During his year with Vocalo, Feder relentlessly went after Chicago Tribune management for its unconventional leadership style and the systematic destruction of heritage radio station WGN-AM (720). Fittingly, his crusade (and his story about a sleazy after-hours poker party in Col. Robert R. McCormick’s former office) was picked up by the New York Times. Eventually the entire cabal — including Tribune senior vice president and chief innovation officer Lee Abrams and CEO (and former radio executive and shock jock) Randy Michaels — was canned.

Feder’s sole news post after the blog was moved to WBEZ-FM (91.5)’s Web site was a triumphant column about the firing of WGN-AM (720) program director Kevin “Pig Virus” Metheny and on-air host and convicted felon Jim Laski.

“When I wrote my first post for the Vocalo blogs in November 2009, I couldn’t have imagined what an exciting and eventful year would follow,” Feder wrote in a farewell entry.

Frankly, we’re glad that Feder will not be covering radio for a site owned by a radio station, public or not. And we’re a little surprised by the lackluster quality of CPM’s new blog site. One expects better from Chicago Public Media COO Alison Scholly — who was former vice president and general manager of Tribune Interactive.

Feder says he’s pleased to be online, where — unlike at, say, a newspaper — readers can comment and create an ongoing dialog. “Making the transition from newspaperman to blogger really opened my eyes to the unlimited potential of online journalism and the unexpected rewards of engaging readers in a ‘daily conversation’ about the media,” he said.

ODDS ‘N’ SODS: Feder graduated in 1978 from Northwestern University’s venerable Medill School Of Journalism, which is poised to change its name to the Medill School Of Journalism, Media, Integrated Marketing Communications. One can’t help but wonder what namesake Joseph Medill would think. Under his editorship, the Chicago Tribune took a strong stand against slavery and became the leading Republican newspaper in Chicago. After the Chicago Fire of 1871, Medill was elected mayor, and created the city’s first public library and reformed the police and fire departments. One suspects he wouldn’t like the term “marketing” much, either.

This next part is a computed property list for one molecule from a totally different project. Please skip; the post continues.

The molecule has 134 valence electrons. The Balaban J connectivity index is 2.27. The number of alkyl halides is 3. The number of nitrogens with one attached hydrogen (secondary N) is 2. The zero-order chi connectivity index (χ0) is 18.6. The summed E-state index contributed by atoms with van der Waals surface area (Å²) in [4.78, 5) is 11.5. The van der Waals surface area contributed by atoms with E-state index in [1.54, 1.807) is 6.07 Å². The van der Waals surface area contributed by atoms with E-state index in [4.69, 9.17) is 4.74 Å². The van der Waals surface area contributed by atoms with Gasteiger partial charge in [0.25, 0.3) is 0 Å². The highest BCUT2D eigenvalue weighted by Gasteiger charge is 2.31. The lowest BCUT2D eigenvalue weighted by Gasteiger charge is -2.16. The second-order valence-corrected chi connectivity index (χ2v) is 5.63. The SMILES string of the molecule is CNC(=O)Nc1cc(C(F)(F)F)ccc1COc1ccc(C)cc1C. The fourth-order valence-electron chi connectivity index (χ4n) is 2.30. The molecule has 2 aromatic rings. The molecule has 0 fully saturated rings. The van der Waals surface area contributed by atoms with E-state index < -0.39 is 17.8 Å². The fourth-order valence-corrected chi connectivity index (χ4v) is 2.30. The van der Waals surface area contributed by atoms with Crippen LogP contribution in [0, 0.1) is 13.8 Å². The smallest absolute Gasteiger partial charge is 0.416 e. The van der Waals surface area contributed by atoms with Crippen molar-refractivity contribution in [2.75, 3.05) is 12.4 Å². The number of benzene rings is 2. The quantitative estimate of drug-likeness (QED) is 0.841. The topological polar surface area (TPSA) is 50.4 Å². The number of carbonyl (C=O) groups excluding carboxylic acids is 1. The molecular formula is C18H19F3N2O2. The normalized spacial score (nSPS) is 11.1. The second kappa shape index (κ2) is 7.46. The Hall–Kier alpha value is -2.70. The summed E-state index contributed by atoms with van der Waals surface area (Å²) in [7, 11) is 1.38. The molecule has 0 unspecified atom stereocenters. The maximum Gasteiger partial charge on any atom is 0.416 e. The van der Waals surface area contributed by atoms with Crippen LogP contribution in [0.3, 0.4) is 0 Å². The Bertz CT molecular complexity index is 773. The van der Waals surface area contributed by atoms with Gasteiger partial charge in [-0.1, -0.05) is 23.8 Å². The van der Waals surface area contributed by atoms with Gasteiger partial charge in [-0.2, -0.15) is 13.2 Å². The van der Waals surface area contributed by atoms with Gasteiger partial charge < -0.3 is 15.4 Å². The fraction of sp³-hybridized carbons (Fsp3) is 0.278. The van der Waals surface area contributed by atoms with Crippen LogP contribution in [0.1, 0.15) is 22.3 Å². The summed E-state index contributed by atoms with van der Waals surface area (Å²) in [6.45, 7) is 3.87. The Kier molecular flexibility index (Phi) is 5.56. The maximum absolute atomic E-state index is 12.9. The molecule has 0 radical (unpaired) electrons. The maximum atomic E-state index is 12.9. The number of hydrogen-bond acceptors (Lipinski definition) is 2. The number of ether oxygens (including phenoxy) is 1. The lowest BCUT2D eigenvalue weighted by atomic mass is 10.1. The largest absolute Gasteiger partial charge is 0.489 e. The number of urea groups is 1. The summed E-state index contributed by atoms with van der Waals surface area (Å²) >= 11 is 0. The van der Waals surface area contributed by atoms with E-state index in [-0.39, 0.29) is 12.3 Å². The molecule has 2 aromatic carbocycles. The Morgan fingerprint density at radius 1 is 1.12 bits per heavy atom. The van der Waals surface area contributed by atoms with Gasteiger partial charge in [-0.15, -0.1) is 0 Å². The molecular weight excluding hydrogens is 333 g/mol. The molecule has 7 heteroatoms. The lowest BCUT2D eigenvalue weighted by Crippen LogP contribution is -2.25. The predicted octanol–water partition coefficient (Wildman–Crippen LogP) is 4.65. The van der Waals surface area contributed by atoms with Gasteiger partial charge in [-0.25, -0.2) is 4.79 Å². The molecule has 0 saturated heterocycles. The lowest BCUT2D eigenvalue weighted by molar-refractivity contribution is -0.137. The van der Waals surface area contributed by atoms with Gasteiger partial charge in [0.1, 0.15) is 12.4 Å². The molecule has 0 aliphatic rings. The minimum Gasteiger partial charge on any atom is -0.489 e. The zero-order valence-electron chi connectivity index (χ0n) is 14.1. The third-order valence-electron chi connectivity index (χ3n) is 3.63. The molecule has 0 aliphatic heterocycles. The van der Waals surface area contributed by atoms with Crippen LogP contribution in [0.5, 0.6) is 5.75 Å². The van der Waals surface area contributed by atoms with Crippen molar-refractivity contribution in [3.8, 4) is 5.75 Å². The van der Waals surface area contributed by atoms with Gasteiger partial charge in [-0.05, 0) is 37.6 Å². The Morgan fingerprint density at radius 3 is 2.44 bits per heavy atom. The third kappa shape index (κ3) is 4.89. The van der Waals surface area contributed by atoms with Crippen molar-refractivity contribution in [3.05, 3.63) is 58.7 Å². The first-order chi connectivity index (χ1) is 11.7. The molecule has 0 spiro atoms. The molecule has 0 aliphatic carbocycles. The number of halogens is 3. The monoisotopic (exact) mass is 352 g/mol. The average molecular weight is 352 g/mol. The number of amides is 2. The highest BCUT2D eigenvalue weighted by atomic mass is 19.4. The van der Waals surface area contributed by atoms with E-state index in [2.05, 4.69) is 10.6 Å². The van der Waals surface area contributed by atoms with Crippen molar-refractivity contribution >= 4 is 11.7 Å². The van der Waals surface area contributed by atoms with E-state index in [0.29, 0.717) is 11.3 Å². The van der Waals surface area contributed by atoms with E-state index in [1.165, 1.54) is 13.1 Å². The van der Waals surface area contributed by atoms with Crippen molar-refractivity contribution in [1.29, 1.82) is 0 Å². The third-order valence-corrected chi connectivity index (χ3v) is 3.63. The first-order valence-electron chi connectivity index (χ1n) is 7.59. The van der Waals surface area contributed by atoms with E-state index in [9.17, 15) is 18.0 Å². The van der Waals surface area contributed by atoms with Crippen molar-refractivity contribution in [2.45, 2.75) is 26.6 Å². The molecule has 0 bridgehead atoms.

— Cara Jepsen


Category: Columns, Media, Monthly

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  1. FGFM says:

    Robert Ebert was the original punk rocker.

  2. Dennis Anderson says:

    I’ve got to read the Roger Ebert Triad article.

  3. Dfactor says:

    I’ve got about 5-7 Triad mags in my old mag collection – there was a great parody of the punk movement featuring a group of kid punkers… fun times.

  4. Cara says:

    Did you listen to the radio show? What was it like?

    It’s one thing to read the playlists – another to have actually heard it….

  5. Brian says:

    Hi Cara (& everyone),

    Go here:


    To listen to actual air checks from Triad Radio.

    Happy listening…

  6. Cara says:

    Thank you, B! It’s amazing….

    and was that Ken Nordine I heard on one of the ads?

  7. sally duros says:

    I loved Triad and used to listen to it and Radio Free Chicago all the time. I have several copies of the little booklet that Triad originally used as a program book. You could find it in head shops and record stores but not in coffee shops because Chicago did not have many of them back them.